Building an interactive shell in Golang

8 min read

Go is great for building command-line applications. We built one: Dolt, the world's first version-controlled SQL database. We wrote our own command line parser for handling all of Dolt's subcommands and arguments, but maybe we shouldn't have. There are lots of great ones out there that if we might have used instead if we were starting the project today:

  • spf13/cobra has great support for code generation from a simple text command format, and will generate you zsh and other shell completions for free.
  • charmbracelet/gum is a golang tool for generating very stylish command line prompts you can compose into shell scripts.
  • alecthomas/kingpin is a great all-around library for building command-line apps, and is probably the closest to what we built ourselves.

So there's lots of great tooling for addressing this common use case which Go is great at.

But what if you want to build an interactive shell in Go? What do you use? There aren't nearly as many options out there.

This blog will teach you how to use the best option we know of, abiosoft/ishell, and discuss how to get the most out of it. You'll learn how to configure the interactive shell with the commands you want to handle, how to quit the shell, and how to use the built-in quality-of-life features of the package. We'll also show how we used it to build Dolt's built-in SQL shell capabilities.


When you fire up Dolt's SQL shell, this is what you see:

% dolt sql
# Welcome to the DoltSQL shell.
# Statements must be terminated with ';'.
# "exit" or "quit" (or Ctrl-D) to exit.
last_insert/main*> show tables;
| Tables_in_last_insert |
| test                  |
1 row in set (0.00 sec)

last_insert/main*> select * from test;
| name | id |
| one  | 1  |
1 row in set (0.00 sec)

last_insert/main*> call dolt_checkout('-b', 'newBranch');
| status | message                        |
| 0      | Switched to branch 'newBranch' |
1 row in set (0.01 sec)

last_insert/newBranch> call dolt_checkout('main');
| status | message                   |
| 0      | Switched to branch 'main' |
1 row in set (0.00 sec)

last_insert/main*> exit

There's a couple things to pay attention to here:

  • The shell begins with a greeting message that tells users how to use it.
  • Each line where the user can enter input has a prompt, which can be altered depending on the state of the shell. In our SQL shell, it shows you which database and branch you're connected to.
  • You exit the shell with a particular input, either quit or exit in our case.

We also use color in the shell, both for the prompts and the output. Here's how it appears in my terminal:

dolt SQL shell

So that's what a shell does, and how it differs from normal command-line applications: you have a loop where you accept user input over and over, giving answers or doing other work, until the user decides to exit with a predefined command.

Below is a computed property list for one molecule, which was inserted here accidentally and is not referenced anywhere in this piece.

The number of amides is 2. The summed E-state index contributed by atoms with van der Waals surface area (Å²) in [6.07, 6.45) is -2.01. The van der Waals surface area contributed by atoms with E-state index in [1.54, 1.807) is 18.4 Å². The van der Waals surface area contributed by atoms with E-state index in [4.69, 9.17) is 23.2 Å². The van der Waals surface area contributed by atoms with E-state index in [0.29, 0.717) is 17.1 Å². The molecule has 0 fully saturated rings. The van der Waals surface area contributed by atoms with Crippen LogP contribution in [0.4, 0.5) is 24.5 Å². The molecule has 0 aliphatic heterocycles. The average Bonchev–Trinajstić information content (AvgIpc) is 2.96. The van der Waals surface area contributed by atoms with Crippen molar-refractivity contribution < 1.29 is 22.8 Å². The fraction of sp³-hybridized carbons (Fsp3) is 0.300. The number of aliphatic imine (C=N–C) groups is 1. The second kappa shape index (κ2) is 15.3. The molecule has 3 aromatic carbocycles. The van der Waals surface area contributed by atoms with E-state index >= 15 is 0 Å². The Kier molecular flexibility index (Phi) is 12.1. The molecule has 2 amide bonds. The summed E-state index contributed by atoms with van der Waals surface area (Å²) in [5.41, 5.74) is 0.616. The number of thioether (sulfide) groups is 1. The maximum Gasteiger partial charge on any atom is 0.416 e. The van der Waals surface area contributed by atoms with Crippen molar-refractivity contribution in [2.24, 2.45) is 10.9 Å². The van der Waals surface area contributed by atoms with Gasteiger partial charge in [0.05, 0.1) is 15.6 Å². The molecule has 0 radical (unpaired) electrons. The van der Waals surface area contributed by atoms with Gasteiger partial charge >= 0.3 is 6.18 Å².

Pre-defined commands or free-form?

The original abiosoft/ishell package is built to process predefined commands, where each command dispatches to a different handler. In action, this looks like:

    Name: "login",
    Help: "simulate a login",
    Func: func(c *ishell.Context) {
        // disable the '>>>' for cleaner same line input.
        defer c.ShowPrompt(true) // yes, revert after login.

        // get username
        c.Print("Username: ")
        username := c.ReadLine()

        // get password.
        c.Print("Password: ")
        password := c.ReadPassword()

        ... // do something with username and password

        c.Println("Authentication Successful.")

Then at runtime, you would see:

>>> login
Username: someusername
Authentication Successful.

This is great and has a ton of uses, but we wanted something slightly different. Rather than have pre-defined commands with their own handlers, we wanted something more like a REPL, where we just read input until we find a delimiter, then process it the same way every time. For Dolt's SQL shell, this means reading a query until we see a ; character, then sending that query to the database and printing results, over and over. This wasn't easy to do with the original package, so we forked our own copy to add this capability. That's how we're handling the free-form SQL query capability above. If that's what you're trying to do, feel free to use our fork instead of the original package. We'll demonstrate how to configure the shell in free-form mode in the following sections.

Launching the shell for pre-defined commands

To launch your shell, first choose some configuration options and create a new shell:

	rlConf := readline.Config{
		Prompt:                 initialPrompt,
		Stdout:                 cli.CliOut,
		Stderr:                 cli.CliOut,
		HistoryFile:            historyFile,
		HistoryLimit:           500,
		HistorySearchFold:      true,
		DisableAutoSaveHistory: true,

    shell := ishell.NewWithConfig(&rlConf)

Then add your commands. Each command is a *ishell.Cmd.

        Name: "login",
        Help: "simulate a login",
        Func: func(c *ishell.Context) {

Finally, run it:

    // blocks until shell.Stop() is called by some command

Launching an uninterpreted (free-form) shell

If you want your shell to be free-form, your setup is different. What you do depends on your configuration, but you'll need to create your shell with additional configuration to control line terminators and how to quit the shell:

	shellConf := ishell.UninterpretedConfig{
		ReadlineConfig: &rlConf,
		QuitKeywords: []string{
			"quit", "exit", "quit()", "exit()",
		LineTerminator: ";",

	shell := ishell.NewUninterpreted(&shellConf)

Then start the shell in uninterpreted (free-form) mode, with a single function to handle parsing all input. Here's what ours does:

    shell.Uninterpreted(func(c *ishell.Context) {
        // The entire input line is provided as the single element in c.Args
		query := c.Args[0]
		if len(strings.TrimSpace(query)) == 0 {

		singleLine := strings.ReplaceAll(query, "\n", " ")

        // Add this query to our command history